- In this example, how many pixels are lit up to draw the character's neck?
LIGHTING UP PIXELS
The next step is to figure out which bits in memory to set to one so the proper pixels are turned on. This is really quite simple. All we do is convert each row in our grid to a number.
To do that we look at each square in our grid. If the square is shaded in, we write down a "one." If the square is not shaded, we write down a zero. For example, we would convert the first row of our player like this:
This number--00011100--is called a binary number. Notice that it is composed of just ones and zeros. As you may know, a binary 00011100 is not at all the same as eleven thousand, one hundred (11,100). I'll explain this shortly if you don't understand binary numbers. For now, just remember that we are translating each row of our player into a binary number.
- I did the first row; now you try the second and third. Convert them into binary numbers.
- Now would you like to do the rest?
Now we have all of the binary numbers needed for our player image. But before we can put these values into Atari's memory, we need to convert them into decimal numbers. That's because BASIC was designed for inputing decimal numbers, not binary ones.
If you already know what decimal and binary numbers are and how to convert from binary to decimal, you can skip ahead to "Converting the Image to Decimal Numbers." Otherwise, read on and I'll explain.
Decimal numbers are the kind used by most normal people (You know what I mean--people who aren't assembly language programmers). The word part "dec" means "ten". For example, a decade is a period of ten years. The decimal number system contains ten different number symbols, which are:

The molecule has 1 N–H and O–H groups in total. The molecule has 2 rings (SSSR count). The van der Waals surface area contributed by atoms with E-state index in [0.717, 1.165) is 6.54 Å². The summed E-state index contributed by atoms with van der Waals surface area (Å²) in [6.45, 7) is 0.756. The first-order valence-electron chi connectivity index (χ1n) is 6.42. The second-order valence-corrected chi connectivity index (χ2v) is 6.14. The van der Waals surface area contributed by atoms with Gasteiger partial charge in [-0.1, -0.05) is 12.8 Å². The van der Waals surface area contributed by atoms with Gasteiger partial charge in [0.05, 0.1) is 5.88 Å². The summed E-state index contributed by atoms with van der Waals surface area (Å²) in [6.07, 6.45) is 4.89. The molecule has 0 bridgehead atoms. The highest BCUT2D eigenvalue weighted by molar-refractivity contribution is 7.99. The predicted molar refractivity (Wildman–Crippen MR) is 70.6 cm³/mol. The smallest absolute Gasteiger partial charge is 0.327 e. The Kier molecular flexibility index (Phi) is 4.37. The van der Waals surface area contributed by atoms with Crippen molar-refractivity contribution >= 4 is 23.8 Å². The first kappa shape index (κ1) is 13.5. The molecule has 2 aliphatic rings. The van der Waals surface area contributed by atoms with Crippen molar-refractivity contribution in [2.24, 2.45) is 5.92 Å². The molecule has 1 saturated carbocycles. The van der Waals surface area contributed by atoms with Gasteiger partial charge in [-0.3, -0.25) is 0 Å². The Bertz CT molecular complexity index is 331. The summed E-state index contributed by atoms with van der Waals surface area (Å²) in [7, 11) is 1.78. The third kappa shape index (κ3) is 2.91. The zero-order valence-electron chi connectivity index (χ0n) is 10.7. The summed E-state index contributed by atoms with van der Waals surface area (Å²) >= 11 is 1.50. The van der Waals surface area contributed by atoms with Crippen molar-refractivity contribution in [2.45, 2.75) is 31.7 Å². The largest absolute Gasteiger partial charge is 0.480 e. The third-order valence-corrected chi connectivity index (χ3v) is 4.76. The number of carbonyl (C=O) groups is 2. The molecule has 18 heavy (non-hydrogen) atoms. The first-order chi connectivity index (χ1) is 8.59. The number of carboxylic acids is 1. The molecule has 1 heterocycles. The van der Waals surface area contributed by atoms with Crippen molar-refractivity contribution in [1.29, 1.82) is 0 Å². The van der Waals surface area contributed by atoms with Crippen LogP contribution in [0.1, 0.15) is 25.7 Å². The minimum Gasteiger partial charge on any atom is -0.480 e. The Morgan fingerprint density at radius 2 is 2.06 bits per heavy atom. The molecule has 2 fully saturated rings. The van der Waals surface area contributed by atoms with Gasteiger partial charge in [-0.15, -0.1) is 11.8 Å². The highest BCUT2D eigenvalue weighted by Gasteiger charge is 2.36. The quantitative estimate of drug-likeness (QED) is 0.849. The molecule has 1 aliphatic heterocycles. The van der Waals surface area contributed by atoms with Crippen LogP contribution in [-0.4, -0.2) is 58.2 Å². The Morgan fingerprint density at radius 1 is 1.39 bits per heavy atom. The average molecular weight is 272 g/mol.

0, 1, 2, 3, 4, 5, 6, 7, 8, 9
Similarly, the word part "bi" means "two." For example, bimonthly means "every two months." Binoculars are field glasses designed for use by two eyes. The binary number system uses only two kinds of number symbols: 1's and 0's.
Let's look at some binary numbers. To keep things simple, we'll start out with small binary numbers and put each number symbol in a box.
- So a binary 11 represents a decimal 3 since 2 + 1 = 3. What, then, would this binary number represent?
Now let's try a binary number with three number symbols. Again, we'll put each symbol in a box. This time, above each box, we'll show what the box is worth in decimal if it has a "1" in it.
So this binary "111" represents a decimal 7 since 4 + 2 + 1 = 7.
- Got that? Let's see. Give me the decimal equivalent of each of these binary numbers:
- Let's take away the boxes. What is the decimal equivalent of each of these binary numbers?
a. 101 _____________
b. 010 _____________
c. 001 _____________
d. 111 _____________
Now let's look at an eight-position binary number. We'll put the digits in boxes again to help you visualize the number.
This binary number is equal to 255 since:
- Now, you try one. How much is this in decimal? (Hint: compare this one with the previous binary number.)
- How about this one?
- Try one more.
CONVERTING THE IMAGE TO DECIMAL NUMBERS
Now you're ready to convert your own player image to decimal numbers. Before you do that, however, you may wish to practice on some examples.
- Here's the image we worked on earlier. I've done the first three rows for you. Try the rest if you like:
If you'd like more practice in calculating decimal numbers, you may wish to try this next one. Otherwise, on to the next chapter. I can't wait to show you a new, little-known method for allocating PM memory!
- Give the decimal numbers for creating this shape:
Congratulations. You can now design your own player image and calculate the decimal numbers needed for it. Next, you learn how to reserve memory for your player-missile image data.